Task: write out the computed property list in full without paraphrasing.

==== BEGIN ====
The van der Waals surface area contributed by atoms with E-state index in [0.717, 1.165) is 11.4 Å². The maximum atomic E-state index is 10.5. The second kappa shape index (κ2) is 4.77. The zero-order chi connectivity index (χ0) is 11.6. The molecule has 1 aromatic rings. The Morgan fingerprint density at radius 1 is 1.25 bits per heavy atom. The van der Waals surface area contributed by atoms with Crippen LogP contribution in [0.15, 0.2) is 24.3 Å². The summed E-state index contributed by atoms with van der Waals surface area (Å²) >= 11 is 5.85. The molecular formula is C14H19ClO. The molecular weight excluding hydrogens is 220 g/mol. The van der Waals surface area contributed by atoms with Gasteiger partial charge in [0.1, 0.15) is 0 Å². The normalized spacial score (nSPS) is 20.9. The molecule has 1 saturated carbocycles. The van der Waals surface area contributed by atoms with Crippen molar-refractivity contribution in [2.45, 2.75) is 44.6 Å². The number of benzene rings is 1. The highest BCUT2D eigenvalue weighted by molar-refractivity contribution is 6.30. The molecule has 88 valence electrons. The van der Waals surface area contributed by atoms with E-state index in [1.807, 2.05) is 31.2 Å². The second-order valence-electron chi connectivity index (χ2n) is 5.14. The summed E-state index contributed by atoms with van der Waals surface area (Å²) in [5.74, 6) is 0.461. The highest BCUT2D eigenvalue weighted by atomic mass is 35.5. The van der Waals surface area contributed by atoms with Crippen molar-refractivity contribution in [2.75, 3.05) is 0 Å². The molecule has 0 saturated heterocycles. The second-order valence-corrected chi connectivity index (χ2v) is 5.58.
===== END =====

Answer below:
The van der Waals surface area contributed by atoms with E-state index in [0.717, 1.165) is 11.4 Å². The maximum atomic E-state index is 10.5. The second kappa shape index (κ2) is 4.77. The zero-order chi connectivity index (χ0) is 11.6. The molecule has 1 aromatic rings. The Morgan fingerprint density at radius 1 is 1.25 bits per heavy atom. The van der Waals surface area contributed by atoms with Crippen LogP contribution in [0.15, 0.2) is 24.3 Å². The summed E-state index contributed by atoms with van der Waals surface area (Å²) >= 11 is 5.85. The molecular formula is C14H19ClO. The molecular weight excluding hydrogens is 220 g/mol. The van der Waals surface area contributed by atoms with Gasteiger partial charge in [0.1, 0.15) is 0 Å². The normalized spacial score (nSPS) is 20.9. The molecule has 1 saturated carbocycles. The van der Waals surface area contributed by atoms with Crippen molar-refractivity contribution in [2.45, 2.75) is 44.6 Å². The number of benzene rings is 1. The highest BCUT2D eigenvalue weighted by molar-refractivity contribution is 6.30. The molecule has 88 valence electrons. The van der Waals surface area contributed by atoms with E-state index in [1.807, 2.05) is 31.2 Å². The second-order valence-electron chi connectivity index (χ2n) is 5.14. The summed E-state index contributed by atoms with van der Waals surface area (Å²) in [5.74, 6) is 0.461. The highest BCUT2D eigenvalue weighted by atomic mass is 35.5. The van der Waals surface area contributed by atoms with Crippen molar-refractivity contribution in [2.75, 3.05) is 0 Å². The molecule has 0 saturated heterocycles. The second-order valence-corrected chi connectivity index (χ2v) is 5.58.